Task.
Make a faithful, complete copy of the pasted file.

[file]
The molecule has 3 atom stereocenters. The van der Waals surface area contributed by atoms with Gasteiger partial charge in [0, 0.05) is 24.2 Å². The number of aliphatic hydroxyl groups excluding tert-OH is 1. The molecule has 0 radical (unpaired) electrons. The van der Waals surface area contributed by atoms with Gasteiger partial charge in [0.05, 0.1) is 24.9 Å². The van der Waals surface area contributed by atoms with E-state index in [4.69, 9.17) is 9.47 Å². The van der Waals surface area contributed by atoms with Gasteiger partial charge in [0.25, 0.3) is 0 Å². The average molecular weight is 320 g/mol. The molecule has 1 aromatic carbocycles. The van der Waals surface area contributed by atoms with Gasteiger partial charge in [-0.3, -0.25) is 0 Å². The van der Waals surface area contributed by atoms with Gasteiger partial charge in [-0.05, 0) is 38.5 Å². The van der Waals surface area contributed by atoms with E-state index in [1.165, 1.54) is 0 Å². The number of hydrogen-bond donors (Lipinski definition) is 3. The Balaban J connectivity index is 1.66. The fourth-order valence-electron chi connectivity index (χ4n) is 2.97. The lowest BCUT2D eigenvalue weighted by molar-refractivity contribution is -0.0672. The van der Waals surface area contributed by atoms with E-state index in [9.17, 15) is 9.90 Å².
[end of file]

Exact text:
The molecule has 3 atom stereocenters. The van der Waals surface area contributed by atoms with Gasteiger partial charge in [0, 0.05) is 24.2 Å². The number of aliphatic hydroxyl groups excluding tert-OH is 1. The molecule has 0 radical (unpaired) electrons. The van der Waals surface area contributed by atoms with Gasteiger partial charge in [0.05, 0.1) is 24.9 Å². The van der Waals surface area contributed by atoms with E-state index in [4.69, 9.17) is 9.47 Å². The van der Waals surface area contributed by atoms with Gasteiger partial charge in [0.25, 0.3) is 0 Å². The average molecular weight is 320 g/mol. The molecule has 1 aromatic carbocycles. The van der Waals surface area contributed by atoms with Gasteiger partial charge in [-0.3, -0.25) is 0 Å². The van der Waals surface area contributed by atoms with Gasteiger partial charge in [-0.05, 0) is 38.5 Å². The van der Waals surface area contributed by atoms with E-state index in [1.165, 1.54) is 0 Å². The number of hydrogen-bond donors (Lipinski definition) is 3. The Balaban J connectivity index is 1.66. The fourth-order valence-electron chi connectivity index (χ4n) is 2.97. The lowest BCUT2D eigenvalue weighted by molar-refractivity contribution is -0.0672. The van der Waals surface area contributed by atoms with E-state index in [9.17, 15) is 9.90 Å².